"If you can't stand any Love and Attention, Don't Come Here": How Students and Teachers talk about Life in Classrooms Centered upon Cultural Teaching Missions and Practices
Dr. K. Nicola Williams.
This qualitative study is conducted to better understand how teachers and students talk about the characteristics of “cultural” teaching practices and missions, and how they play out in the context of the classroom. Specifically, this study presents an analysis of teacher interviews, classroom participant observations, and student interviews from two classrooms headed by two mission-centered teachers which reveal that cultural teaching missions involve a focus on the academic and social development of students within a specific context and for a specific goal relating to the students’ future in life. Characteristics of these two African-American teachers’ self-proclaimed “cultural” pedagogies are centered on their literacy-rich classrooms of predominantly African-American learners, and are constructed in this research from teacher interviews and classroom participant observations. In addition to analysis of teacher interviews and classroom participant observations, this analysis also incorporates analysis of how students in these classrooms described notions of teaching, academic tasks, teacher-student relationships and their teacher’s expectations based on their classroom experiences. Specific academic tasks and pedagogical techniques focused on literacy are described and analyzed. This study has implications for teachers, teacher educators, and the educational research community because it provides insight into the impact of cultural teaching missions and literacy instructional practices by incorporating students’ perceptions together with teacher perceptions and classroom participant observations of life in these settings.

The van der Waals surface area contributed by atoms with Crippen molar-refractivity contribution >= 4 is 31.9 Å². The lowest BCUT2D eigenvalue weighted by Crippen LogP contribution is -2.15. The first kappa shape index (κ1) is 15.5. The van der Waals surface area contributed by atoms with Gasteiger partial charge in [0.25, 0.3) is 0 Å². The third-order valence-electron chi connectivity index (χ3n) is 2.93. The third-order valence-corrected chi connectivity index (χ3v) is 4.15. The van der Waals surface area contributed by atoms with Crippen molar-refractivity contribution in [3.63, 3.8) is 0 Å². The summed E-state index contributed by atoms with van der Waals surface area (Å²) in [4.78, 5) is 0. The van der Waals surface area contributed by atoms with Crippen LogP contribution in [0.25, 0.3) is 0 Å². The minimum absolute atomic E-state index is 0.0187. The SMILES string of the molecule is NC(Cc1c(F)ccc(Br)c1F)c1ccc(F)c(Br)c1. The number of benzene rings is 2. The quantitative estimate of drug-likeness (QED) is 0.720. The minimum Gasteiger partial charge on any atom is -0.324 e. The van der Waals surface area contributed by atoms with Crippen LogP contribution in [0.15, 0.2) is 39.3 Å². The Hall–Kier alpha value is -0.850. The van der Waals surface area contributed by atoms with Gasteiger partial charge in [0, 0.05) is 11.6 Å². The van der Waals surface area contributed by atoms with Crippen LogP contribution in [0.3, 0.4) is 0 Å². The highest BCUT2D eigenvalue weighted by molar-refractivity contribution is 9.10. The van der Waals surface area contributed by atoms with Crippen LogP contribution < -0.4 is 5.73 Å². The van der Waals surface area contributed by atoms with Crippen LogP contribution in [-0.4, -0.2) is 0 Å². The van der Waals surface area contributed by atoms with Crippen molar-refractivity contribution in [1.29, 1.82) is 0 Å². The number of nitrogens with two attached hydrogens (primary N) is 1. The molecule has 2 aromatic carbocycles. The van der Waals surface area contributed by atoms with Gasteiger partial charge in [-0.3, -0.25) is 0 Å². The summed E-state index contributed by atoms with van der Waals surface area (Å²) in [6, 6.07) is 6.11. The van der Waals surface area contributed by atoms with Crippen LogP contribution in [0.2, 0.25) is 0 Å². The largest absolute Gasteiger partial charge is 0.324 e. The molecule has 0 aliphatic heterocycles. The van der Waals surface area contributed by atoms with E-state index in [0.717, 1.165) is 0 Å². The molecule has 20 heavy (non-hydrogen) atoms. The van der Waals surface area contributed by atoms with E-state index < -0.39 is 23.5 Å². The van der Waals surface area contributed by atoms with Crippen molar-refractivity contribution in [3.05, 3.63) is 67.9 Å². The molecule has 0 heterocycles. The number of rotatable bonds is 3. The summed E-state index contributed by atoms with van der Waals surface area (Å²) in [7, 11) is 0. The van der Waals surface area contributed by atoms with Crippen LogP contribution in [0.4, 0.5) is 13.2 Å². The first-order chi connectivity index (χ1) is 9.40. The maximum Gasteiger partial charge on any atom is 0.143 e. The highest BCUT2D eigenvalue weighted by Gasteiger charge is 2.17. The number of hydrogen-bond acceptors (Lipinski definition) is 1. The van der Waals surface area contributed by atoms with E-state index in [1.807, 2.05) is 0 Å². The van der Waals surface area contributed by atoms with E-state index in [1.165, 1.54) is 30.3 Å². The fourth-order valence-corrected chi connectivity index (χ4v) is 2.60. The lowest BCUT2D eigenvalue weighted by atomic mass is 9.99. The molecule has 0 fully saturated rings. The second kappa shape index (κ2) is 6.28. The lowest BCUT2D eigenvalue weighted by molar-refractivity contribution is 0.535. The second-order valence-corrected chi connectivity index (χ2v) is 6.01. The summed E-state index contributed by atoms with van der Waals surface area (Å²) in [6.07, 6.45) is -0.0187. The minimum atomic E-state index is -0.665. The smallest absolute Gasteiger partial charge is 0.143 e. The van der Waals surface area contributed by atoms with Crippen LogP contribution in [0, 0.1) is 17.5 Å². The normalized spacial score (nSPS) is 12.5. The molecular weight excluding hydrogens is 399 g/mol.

Dr. K. Nicola Williams (United States)
Assistant Professor in Literacy
Graduate School of Education
George Mason University (VA)
K. Nicola Williams, PhD is an Assistant Professor of Literacy at George Mason University where she teaches courses in the Masters Program in Reading in the areas of content literacy and teacher research. In conjunction with her work in literacy instruction teacher development, her research and service interests include the assessment of culturally responsive classrooms and schools and students' perspectives on teaching and learning, and community and after school mentoring and literacy programs for developing teachers and middle school girls.
(30 min. Conference Paper, English)